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  • "failure to make payment for work of this kind is usually not illegal" Do you have any legal argument to back up this claim? I work for a research institute in Germany. It's impossible to do an unpaid internship with us unless you are still at school or enrolled at a university (which proves that the internship is a "vocational placement"). I don't think the legal situation is very different in other European countries.
    – Roland
    Aug 10, 2021 at 8:10
  • The specific legal argument would depend on the jurisdiction (which is not specified in the question). The category of volunteer work is broader than vocational placements, and joint ventures fall outside the employer/employee relationship in any case. (The onus is on the person asserting illegality to demonstrate this; there is no onus to prove the negative.)
    – Ben
    Aug 10, 2021 at 8:21
  • The question specifies a European jurisdiction. I disagree with your statement in parenthesis. In employment law a proof that something is legal is required if there is any reasonable doubt.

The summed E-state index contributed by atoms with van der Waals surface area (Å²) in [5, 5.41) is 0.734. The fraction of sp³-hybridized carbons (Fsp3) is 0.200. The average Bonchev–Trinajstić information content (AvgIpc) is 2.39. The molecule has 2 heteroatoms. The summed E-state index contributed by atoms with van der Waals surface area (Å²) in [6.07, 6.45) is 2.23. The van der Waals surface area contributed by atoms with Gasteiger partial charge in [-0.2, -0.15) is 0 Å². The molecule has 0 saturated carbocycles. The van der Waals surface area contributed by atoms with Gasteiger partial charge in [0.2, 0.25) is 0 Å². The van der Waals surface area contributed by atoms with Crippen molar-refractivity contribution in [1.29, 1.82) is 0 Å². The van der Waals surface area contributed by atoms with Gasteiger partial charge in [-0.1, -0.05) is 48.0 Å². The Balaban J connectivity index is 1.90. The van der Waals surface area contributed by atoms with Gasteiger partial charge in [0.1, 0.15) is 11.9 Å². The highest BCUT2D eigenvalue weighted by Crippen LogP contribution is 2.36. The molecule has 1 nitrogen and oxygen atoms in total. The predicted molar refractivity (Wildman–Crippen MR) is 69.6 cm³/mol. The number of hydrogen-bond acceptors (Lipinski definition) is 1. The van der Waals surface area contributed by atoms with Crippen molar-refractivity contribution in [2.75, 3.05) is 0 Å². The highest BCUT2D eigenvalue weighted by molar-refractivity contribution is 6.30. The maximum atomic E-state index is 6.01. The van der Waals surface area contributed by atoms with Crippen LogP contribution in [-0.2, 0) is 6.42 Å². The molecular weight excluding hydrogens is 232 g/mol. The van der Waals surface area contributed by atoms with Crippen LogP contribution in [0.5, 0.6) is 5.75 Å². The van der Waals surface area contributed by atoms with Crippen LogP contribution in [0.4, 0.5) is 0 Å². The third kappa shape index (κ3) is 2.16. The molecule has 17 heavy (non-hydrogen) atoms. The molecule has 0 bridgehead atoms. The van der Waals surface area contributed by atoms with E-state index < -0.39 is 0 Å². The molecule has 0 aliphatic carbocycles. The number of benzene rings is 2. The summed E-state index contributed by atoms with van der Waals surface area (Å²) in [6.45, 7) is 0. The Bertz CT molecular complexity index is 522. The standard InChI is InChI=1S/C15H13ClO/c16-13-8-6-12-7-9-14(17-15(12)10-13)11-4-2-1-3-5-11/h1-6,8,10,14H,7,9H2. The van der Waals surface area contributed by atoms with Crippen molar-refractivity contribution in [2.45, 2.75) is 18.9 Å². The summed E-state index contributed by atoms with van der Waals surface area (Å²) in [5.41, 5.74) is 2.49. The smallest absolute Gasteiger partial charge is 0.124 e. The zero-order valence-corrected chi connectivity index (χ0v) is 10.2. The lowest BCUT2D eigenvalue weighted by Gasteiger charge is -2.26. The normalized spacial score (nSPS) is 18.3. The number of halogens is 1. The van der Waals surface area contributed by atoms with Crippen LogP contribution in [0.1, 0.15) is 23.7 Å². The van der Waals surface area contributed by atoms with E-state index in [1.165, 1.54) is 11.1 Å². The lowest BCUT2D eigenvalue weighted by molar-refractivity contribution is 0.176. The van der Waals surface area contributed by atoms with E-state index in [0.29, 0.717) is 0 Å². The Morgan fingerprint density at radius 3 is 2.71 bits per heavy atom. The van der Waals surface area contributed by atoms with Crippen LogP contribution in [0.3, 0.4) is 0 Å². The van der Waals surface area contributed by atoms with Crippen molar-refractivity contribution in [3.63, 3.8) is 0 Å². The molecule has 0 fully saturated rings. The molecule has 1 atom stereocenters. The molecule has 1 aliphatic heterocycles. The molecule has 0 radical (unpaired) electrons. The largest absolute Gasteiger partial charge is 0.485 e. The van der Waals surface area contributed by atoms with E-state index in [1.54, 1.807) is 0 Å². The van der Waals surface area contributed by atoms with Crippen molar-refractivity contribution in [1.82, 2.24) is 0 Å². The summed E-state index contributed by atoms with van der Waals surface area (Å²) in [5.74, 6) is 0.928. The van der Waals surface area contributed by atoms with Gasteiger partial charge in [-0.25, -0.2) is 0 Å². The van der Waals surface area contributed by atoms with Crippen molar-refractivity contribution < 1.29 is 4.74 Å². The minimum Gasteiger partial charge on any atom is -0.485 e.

– Roland
    Aug 10, 2021 at 8:27
  • "A European jurisdiction" is not helpful in identifying the legal jurisdiction at issue (and therefore the applicable law). I am not sure where you are getting your second idea; reasonable doubt by whom as to what, in what forum, under what action? Out of interest, do you have any legal training?
    – Ben
    Aug 10, 2021 at 8:45
  • Most of European employment laws need to adhere to EU directives. Non-EU countries in Europe generally have even stricter laws (this might change for the UK). I don't need legal training if I don't make legal statements. Generally, I rely on HR to tell me what is allowed and what isn't. Do you have legal training?
    – Roland
    Aug 10, 2021 at 10:55